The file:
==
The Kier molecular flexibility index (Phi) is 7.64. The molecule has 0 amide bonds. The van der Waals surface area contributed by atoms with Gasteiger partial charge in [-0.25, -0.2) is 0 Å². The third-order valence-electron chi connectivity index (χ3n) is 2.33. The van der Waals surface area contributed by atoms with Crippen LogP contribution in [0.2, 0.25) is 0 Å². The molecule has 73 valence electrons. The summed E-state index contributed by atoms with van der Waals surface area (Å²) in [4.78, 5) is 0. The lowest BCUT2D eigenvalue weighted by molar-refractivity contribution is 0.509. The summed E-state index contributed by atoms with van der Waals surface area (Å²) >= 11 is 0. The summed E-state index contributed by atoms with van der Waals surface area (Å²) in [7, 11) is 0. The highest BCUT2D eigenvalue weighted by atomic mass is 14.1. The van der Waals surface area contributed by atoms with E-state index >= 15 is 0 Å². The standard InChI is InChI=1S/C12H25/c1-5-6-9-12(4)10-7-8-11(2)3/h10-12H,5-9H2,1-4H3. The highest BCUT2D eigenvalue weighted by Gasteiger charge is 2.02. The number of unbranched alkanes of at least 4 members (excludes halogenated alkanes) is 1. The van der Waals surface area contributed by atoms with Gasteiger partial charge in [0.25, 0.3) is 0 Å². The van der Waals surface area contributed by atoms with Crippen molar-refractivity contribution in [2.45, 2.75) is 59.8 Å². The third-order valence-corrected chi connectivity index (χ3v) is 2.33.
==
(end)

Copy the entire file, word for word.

The Kier molecular flexibility index (Phi) is 7.64. The molecule has 0 amide bonds. The van der Waals surface area contributed by atoms with Gasteiger partial charge in [-0.25, -0.2) is 0 Å². The third-order valence-electron chi connectivity index (χ3n) is 2.33. The van der Waals surface area contributed by atoms with Crippen LogP contribution in [0.2, 0.25) is 0 Å². The molecule has 73 valence electrons. The summed E-state index contributed by atoms with van der Waals surface area (Å²) in [4.78, 5) is 0. The lowest BCUT2D eigenvalue weighted by molar-refractivity contribution is 0.509. The summed E-state index contributed by atoms with van der Waals surface area (Å²) >= 11 is 0. The summed E-state index contributed by atoms with van der Waals surface area (Å²) in [7, 11) is 0. The highest BCUT2D eigenvalue weighted by atomic mass is 14.1. The van der Waals surface area contributed by atoms with E-state index >= 15 is 0 Å². The standard InChI is InChI=1S/C12H25/c1-5-6-9-12(4)10-7-8-11(2)3/h10-12H,5-9H2,1-4H3. The highest BCUT2D eigenvalue weighted by Gasteiger charge is 2.02. The number of unbranched alkanes of at least 4 members (excludes halogenated alkanes) is 1. The van der Waals surface area contributed by atoms with Gasteiger partial charge in [0.25, 0.3) is 0 Å². The van der Waals surface area contributed by atoms with Crippen molar-refractivity contribution in [2.45, 2.75) is 59.8 Å². The third-order valence-corrected chi connectivity index (χ3v) is 2.33.